Manual machinists with knee mills will recognize this trick of hanging the workpiece off the table’s edge, but it’s the first time I’d seen it done on a CNC:
A very near thing!
I asked the machinist about the rigidity of this setup and he pointed out the workpiece is PVC plastic–cuts real easily if you don’t get carried away and melt it. He said if it had been metal, he would’ve machined a special subplate to go under the chuck with a pass through for the workpiece, and he would likely also have stacked some 4-6-8 blocks to raise the chuck up so much less of the workpiece protruded above the jaws.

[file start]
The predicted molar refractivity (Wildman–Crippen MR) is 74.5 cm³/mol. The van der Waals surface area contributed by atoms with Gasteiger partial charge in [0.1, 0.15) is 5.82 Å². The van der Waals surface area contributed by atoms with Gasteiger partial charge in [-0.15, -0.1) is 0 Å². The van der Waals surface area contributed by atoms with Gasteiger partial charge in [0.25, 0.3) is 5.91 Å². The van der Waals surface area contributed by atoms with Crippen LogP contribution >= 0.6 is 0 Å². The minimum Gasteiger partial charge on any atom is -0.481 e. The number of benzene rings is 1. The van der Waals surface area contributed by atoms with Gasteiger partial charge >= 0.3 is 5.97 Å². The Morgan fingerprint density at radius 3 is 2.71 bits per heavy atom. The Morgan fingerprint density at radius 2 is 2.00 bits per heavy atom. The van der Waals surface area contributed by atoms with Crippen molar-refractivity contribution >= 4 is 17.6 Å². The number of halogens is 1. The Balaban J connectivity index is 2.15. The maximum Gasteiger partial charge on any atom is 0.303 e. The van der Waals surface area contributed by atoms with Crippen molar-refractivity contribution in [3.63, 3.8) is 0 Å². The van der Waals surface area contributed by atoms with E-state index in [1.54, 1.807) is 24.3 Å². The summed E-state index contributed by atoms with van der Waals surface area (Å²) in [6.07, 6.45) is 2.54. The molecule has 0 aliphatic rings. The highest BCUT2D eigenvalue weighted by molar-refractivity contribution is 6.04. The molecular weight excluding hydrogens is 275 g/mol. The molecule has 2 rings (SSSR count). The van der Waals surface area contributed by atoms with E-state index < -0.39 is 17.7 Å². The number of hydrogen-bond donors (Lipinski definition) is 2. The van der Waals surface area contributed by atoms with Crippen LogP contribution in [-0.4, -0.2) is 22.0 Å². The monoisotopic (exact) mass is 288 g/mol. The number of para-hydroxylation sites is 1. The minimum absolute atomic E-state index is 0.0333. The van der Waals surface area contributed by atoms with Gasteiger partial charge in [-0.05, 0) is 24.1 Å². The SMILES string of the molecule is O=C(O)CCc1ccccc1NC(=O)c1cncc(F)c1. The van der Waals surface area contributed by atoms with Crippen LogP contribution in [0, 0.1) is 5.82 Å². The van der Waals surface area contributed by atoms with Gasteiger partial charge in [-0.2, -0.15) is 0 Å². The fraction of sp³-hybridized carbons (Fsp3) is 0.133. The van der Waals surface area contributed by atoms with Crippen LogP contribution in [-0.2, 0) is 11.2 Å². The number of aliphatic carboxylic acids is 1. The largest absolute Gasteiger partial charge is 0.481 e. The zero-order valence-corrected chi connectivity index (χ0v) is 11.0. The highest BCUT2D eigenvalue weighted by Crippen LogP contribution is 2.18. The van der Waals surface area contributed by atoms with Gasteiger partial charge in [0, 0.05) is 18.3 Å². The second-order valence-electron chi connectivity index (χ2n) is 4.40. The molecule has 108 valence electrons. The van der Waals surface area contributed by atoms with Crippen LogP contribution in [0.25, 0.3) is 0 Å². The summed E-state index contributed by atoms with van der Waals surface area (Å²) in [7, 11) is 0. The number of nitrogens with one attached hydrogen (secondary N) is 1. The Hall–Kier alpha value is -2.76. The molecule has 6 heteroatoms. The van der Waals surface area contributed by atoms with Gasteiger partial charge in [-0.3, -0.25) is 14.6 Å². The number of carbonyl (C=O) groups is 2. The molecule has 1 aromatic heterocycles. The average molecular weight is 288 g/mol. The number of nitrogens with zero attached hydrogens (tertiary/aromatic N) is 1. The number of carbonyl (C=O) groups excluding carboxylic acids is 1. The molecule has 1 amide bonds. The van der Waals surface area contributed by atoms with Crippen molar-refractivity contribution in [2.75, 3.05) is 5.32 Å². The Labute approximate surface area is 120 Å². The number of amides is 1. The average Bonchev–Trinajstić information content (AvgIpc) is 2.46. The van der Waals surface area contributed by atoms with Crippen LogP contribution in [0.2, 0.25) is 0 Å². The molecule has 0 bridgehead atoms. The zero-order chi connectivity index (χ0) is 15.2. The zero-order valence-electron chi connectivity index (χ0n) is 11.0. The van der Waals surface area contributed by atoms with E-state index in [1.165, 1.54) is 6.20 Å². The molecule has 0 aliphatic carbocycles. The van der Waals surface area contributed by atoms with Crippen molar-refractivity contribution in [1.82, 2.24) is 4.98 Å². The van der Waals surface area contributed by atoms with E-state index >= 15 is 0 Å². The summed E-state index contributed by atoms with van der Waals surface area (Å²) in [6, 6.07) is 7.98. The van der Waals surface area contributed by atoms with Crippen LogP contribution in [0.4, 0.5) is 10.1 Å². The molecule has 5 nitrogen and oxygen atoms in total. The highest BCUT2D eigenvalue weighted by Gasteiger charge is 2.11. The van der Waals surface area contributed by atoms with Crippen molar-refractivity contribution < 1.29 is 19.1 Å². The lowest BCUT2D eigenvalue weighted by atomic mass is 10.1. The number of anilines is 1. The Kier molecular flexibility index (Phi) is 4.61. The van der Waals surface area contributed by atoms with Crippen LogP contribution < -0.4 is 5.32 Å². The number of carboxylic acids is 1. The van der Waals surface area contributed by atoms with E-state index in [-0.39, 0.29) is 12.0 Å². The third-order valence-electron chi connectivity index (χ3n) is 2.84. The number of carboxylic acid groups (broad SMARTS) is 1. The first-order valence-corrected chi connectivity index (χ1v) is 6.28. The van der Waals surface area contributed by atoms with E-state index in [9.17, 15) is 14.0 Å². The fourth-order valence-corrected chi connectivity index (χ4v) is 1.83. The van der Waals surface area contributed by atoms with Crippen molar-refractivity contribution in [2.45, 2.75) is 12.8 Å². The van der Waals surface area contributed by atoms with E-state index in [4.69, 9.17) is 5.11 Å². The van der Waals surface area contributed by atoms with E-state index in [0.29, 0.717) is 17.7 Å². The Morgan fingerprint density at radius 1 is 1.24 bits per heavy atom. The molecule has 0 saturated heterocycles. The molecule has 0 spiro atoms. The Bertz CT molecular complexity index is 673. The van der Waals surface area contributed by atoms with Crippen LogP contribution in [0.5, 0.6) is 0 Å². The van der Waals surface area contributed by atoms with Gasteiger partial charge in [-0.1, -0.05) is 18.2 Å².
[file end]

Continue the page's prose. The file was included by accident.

The alternatives are either a right angle head or a live tooled lathe with some really big capacity for a job like this one. BTW, you also have to make sure your table travels will let the head get enough access off the edge of the table.
Last thing–see the note about the indexer centerline? Do you take out a Sharpie and write notes on your tooling like that? You should! Put the information where it is handy and won’t get lost. I make all sorts of notes and marks all over my shop, the machinery, the workpieces, and the tooling. For example, I marked the travels on my lathe’s compound so I can see when I’m getting close or how much travel may be left at a glance.
I never get tired of seeing new fixturing and workholding ideas. If you have some, drop me a note and a photo so we can share with the CNCCookbook crowd!
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